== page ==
Saturday, January 26, 2013


The best books have a way of getting into our bloodstream, sometimes even creating conflicting responses, just as this book did for critic Mari-Beth Slade in Critics at Large.

Ferocious and Precocious: Patrick deWitt’s The Sisters Brothers

Since I’ve begun writing for Critics at Large it’s become apparent that negative reviews garner a lot more attention than positive ones. Since I love attention, I had my mind made up to dislike this novel. I thought it was a sure thing. Superficially, Patrick deWitt’s The Sisters Brothers (Ecco, 2011) is a violent, empty western, dominated by male characters and curtly short chapters. But ultimately, it’s an insightful novel filled with the themes that drive each one of us – family, money, sex and the pursuit of happiness. There are some parts where I cackled garishly; others where I clutched the book to my chest with an understanding sigh.

Having a brother myself, one of the things I most understood was the tacit communication between the Sisters brothers. Throughout the narrative, Eli and Charlie simply have to look at each other to have a conversation. For professional hit men who often find themselves in complicated situations, this is a real asset. Because they are family, the relationship between Eli and Charlie is complex and deWitt does a superb job of depicting this relationship. Particularly in the opening chapters, the characterization of the Sisters brothers is magnificent. We’re naturally drawn to Eli, who narrates the story and attempts to villainize Charlie. However, since deWitt paints Charlie as so full of the logic that Eli seems to lack, it’s impossible to wholeheartedly accept Eli’s portrayal of Charlie as bad guy. Within a few short pages, the reader is shown insights into both Eli’s and Charlie’s individual personalities as well as the way they interact. Eli himself says it best early on as he ponders “the difficulties of family, how crazy and crooked the stories of a bloodline can be.”

It’s not until the novel is almost over does Eli realize “it doesn’t matter what we do. Money comes and goes.” Between the opening chapter and the final scene, Eli and Charlie Sisters devote a lot of attention to money: talking about it, spending it, robbing people for it, finding it, hiding it, losing it. Their quest for riches also becomes a quest for debauchery and drunkenness (Charlie) and love and self-affirmation (Eli). They meet an interesting cast of characters along the way, but my one major complaint about the book is the lack of believable female characters. Yes, I realize it’s a Western set 150 years ago, but surely there were frontier women who weren’t greasy-haired servants, tawdrily made-up prostitutes or bedridden mothers. Yet, from reading this novel, you’d assume there were not.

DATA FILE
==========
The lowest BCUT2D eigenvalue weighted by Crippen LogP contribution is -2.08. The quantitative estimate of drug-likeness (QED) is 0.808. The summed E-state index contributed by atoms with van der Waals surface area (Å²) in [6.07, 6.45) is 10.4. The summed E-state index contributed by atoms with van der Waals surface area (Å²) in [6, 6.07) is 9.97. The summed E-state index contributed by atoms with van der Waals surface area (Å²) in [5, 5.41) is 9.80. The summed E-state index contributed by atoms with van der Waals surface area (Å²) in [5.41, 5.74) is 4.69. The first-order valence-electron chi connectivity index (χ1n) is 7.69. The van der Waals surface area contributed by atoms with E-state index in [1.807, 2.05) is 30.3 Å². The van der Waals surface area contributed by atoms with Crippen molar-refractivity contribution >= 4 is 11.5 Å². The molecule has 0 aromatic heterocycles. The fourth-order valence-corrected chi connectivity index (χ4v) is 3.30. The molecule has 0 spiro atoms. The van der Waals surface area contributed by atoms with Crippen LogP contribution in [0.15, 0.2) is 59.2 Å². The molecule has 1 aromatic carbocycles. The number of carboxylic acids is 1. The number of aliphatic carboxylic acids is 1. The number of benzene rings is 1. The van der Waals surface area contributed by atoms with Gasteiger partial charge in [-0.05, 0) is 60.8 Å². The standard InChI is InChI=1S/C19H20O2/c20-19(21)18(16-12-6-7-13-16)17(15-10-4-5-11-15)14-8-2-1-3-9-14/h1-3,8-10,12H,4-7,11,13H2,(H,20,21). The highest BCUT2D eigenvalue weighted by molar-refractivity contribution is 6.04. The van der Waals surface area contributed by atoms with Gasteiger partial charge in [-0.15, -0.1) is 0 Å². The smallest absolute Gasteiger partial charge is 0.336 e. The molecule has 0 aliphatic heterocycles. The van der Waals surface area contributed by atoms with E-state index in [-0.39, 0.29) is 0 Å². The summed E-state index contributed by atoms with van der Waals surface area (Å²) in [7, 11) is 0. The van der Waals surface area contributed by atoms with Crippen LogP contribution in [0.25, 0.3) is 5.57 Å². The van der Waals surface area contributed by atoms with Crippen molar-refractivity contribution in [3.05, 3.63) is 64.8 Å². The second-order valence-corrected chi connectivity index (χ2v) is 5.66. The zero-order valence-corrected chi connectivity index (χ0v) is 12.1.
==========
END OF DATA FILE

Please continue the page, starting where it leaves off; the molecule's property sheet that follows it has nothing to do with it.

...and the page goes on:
Author Patrick deWitt
Eli, though, does meet one particular woman with whom he thinks he’s found true love. He must leave her to continue his journey to assassinate Herman Kermit Warm, but he vows to lose weight (many characters comment on his sizable paunch) before he sees her again. This is one manifestation of Eli’s tendency towards self-improvement – although the concept doesn’t manifest itself much, he often thinks and talks about it. In fact, the theme of personal evolution runs throughout the book. It’s a universal truth that most people want to improve their lives in some way. Patrick deWitt cleverly brings the modern maxim ‘you can never be too rich or too thin’ to life in this historical novel. In setting The Sisters Brothers during the California Gold rush, deWitt subtly makes the point that our world has not changed so much in over 150 years.

Originally told and vividly executed, the novel’s thematic persuasions are clear and character development is strong. But the structure of The Sisters Brothers befuddles me, which is not to say I’m dissatisfied, just mystified. There are two things in particular that I still cannot figure out, even after rereading the pertinent passages several times:

Why are there two 'Intermissions'? 
At about the midway point, and again towards the end, deWitt provides readers a diversion from the main action to learn about Eli’s (imagined?) encounter with a young girl. There’s a Freud-like dream reference, a three-legged dog, attempted murder by poison, an ominous grey-black cloud and an allusion to Eli as a “protected man”. With all these elements, the intermissions must mean something. I have no idea what.

What is the significance of the weeping man? 
At the onset of Eli and Charlie’s journey, the brothers meet a stranger on the road, crying and alone, who they dub “the weeping man”. They invite the fellow to eat lunch with them, he begrudgingly does and they set off on separate ways. The Sisters brothers come across many strange characters in their journey and if it weren’t for the fact that this weeping man appears briefly, randomly and without explanation, at key points throughout the novel, I would think nothing of it. But as it is, the weeping man must mean something. I have no idea what.

Evidently, there are things about this book that keep me up at night. It’s a gritty read, raw without making immediate sense. And like any truly great novel, this book reflects life. 

- originally published on February 24, 2012 in Critics at Large.

– Mari-Beth Slade is a marketer for an accounting firm in Halifax. She enjoys hearing new ideas and challenging assumptions. When not hard at work, she appreciates sharing food, wine and conversations with her family and friends.

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